AM to AM is led by Will Tendy, a guitarist/songwriter/producer/engineer who’s manned the sound board for indie luminaries like Melissa Auf der Maur and Morningwood. But his skills at the console are just one of the many reasons AM to AM sounds so good. Tendy—along with bandmates Sarah Goldstone, Jonathan Schmidt, Peter Recine, and Derek McWilliams—builds dynamic, swaggering rockers layer by layer. “Spot of Light,” with its rhythmic lashings and high falsetto soul, makes for a jagged dance party. There’s a lot going on here—stomping drums, bluesy guitars, choppy keys, and big digital swaths of fuzz. But Tendy’s production chops bring all the elements working together for the common good. “Sew” and “Outline” set forth gunfire guitars, pummeling drums, and polyrhythms for intense, stylized melees. But if you want a kinder kind of lashing, skip to “Pop As Science” and see how one of their bubblier melodies can still hurt so good.

Family Guyz

GoodGrandKidz

Life on the streets can make you grow up hard. But that’s no excuse not to be good to your grandmother. Chicago rap duo GoodGrandKidz, comprised of first cousins Adrian Boykin and E.J. Wilson, manage to go H.A.M. with no disrespect to their elders. In “BMF” they lay down the law, saying, “We the good grandkids but still some bad motherf—ers” over sighing synths and a trilling Spanish guitar loop. Good as they may be, they’ve got a little devil in them, proven by lyrics like, “OMG Jesus tweets? Tell him he should follow me.” “Midnight Dreamers” has the same haunting, jazzy vibe as Lupe Fiasco’s “Daydream,” complete with a powerhouse soul singer. But on “Much Higher” it’s The Doors’ “Light My Fire” that provides the inspiration. Over shrill blasts of brass the duo aim high, saying “I’m elevated like prayers.” Even if Jesus doesn’t follow them, you should.

Testify

Undergrad

Spirituality is a personal thing. Some people wear theirs on their sleeve, “witnessing” to anyone willing to listen. Others prefer to keep their religion between them and their god … or gods … or goddesses. You get the picture. Wesley Forte, a.k.a. Undergrad, is definitely a member of the first camp. Raised in the church, Forte kept to the straight and narrow, dedicating his life to his beliefs. As Undergrad, he funnels his ministry into pious hip-hop and R&B. On “Man In The Mirror” he declares he’s “trying to build up the Lord’s turf” while a female chorus provides the song’s soulful hook. Digital arpeggios rain down in “What’s Your Mission” as the rapper spits out witty lines like “Is your mission to be like Microsoft and Excel?” On the swaggering “Spark The Dark” things get more urgent. “People selling their souls like retail / I gotta give glory to God.” Preach on, preacher man.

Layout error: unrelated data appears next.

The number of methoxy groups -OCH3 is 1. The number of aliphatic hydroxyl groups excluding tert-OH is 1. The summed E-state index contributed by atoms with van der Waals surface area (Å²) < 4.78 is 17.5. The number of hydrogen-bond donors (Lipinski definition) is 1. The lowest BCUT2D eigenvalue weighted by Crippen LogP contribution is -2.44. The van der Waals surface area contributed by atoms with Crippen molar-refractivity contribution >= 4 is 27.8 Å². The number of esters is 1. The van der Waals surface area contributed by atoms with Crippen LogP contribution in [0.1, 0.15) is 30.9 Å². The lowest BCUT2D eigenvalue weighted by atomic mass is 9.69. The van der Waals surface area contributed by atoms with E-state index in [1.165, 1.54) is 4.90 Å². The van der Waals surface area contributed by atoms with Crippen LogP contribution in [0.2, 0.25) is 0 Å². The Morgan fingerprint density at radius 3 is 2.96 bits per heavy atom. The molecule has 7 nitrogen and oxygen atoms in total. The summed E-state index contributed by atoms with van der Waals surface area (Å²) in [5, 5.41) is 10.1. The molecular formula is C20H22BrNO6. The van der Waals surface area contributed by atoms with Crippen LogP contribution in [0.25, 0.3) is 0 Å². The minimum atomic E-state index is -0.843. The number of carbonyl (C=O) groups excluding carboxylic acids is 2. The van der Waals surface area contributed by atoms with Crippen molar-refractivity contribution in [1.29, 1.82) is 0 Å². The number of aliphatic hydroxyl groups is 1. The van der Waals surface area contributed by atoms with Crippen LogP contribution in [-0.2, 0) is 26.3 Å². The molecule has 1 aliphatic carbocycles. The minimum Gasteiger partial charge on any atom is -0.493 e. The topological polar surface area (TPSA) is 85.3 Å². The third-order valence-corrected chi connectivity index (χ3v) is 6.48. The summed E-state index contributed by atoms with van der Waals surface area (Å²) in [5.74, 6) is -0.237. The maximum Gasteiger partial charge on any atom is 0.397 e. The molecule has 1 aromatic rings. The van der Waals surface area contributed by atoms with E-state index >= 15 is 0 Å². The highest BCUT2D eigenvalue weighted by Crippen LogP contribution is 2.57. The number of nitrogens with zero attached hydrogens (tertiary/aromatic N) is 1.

Fight Night

Flagstaff, Arizona’s Fight The Quiet has a long list of influences, from Death Can For Cutie to Foo Fighters to Guns ‘N Roses. You can catch snippets of all of them in the band’s fervent rock. There’s the gnarly guitar solo of “Sway” that tips its top hat to Slash, and the motivational artillery of “This Is The Moment” that follows the earnest, post-punk footsteps of alternative bands like Jimmy Eat World. You might think these influences are strange bedfellows, but what holds them all together is Fight The Quiet’s tenderhearted take on what it means to kick ass. Guitars chug and charge through banks of distortion, drums thrash, unrest creeps in—but as intense as things can get, the band always wears its heart on its sleeve. It’s hard to pull off lyrics like “Living without you / That ain’t living at all” while still maintaining your edge. But Fight The Quiet does it, and does it well.

The Contender

Hostyle Muggshot

Detroit, Michigan. Home to rappers like Royce da 5’9″, Obie Trice, Proof, Black Milk and—of course—Eminem. With a pedigree like that, up-and-coming Motor City MCs know they have to come correct right out of the gate. Hostyle Muggshot, a member of the Woofpac collective with rappers J-Kidd and Moe Dirdee, does just that, unapologetically delivering his hustler manifesto. On “I Am Focused,” the rapper declares, “When I’m looking for the best I am all I find,” over an onslaught of grinding guitars. Tracks like “I Don’t Sweat” and “Can’t Hold Me Back” will drive that point home even further. On the latter, Hostyle Muggshot promises to “keep my name in the air like fragrance” while shrill keyboards up the urgency. “Future” takes off at a gallop, with the rapper spitting clever lines like “I cope, I never lose hope, I bounce off the ropes, I’m a fighter.” Looks like Detroit may have another hip hop heavyweight to add to its hall of fame.

“Future” – Hotstyle Muggshot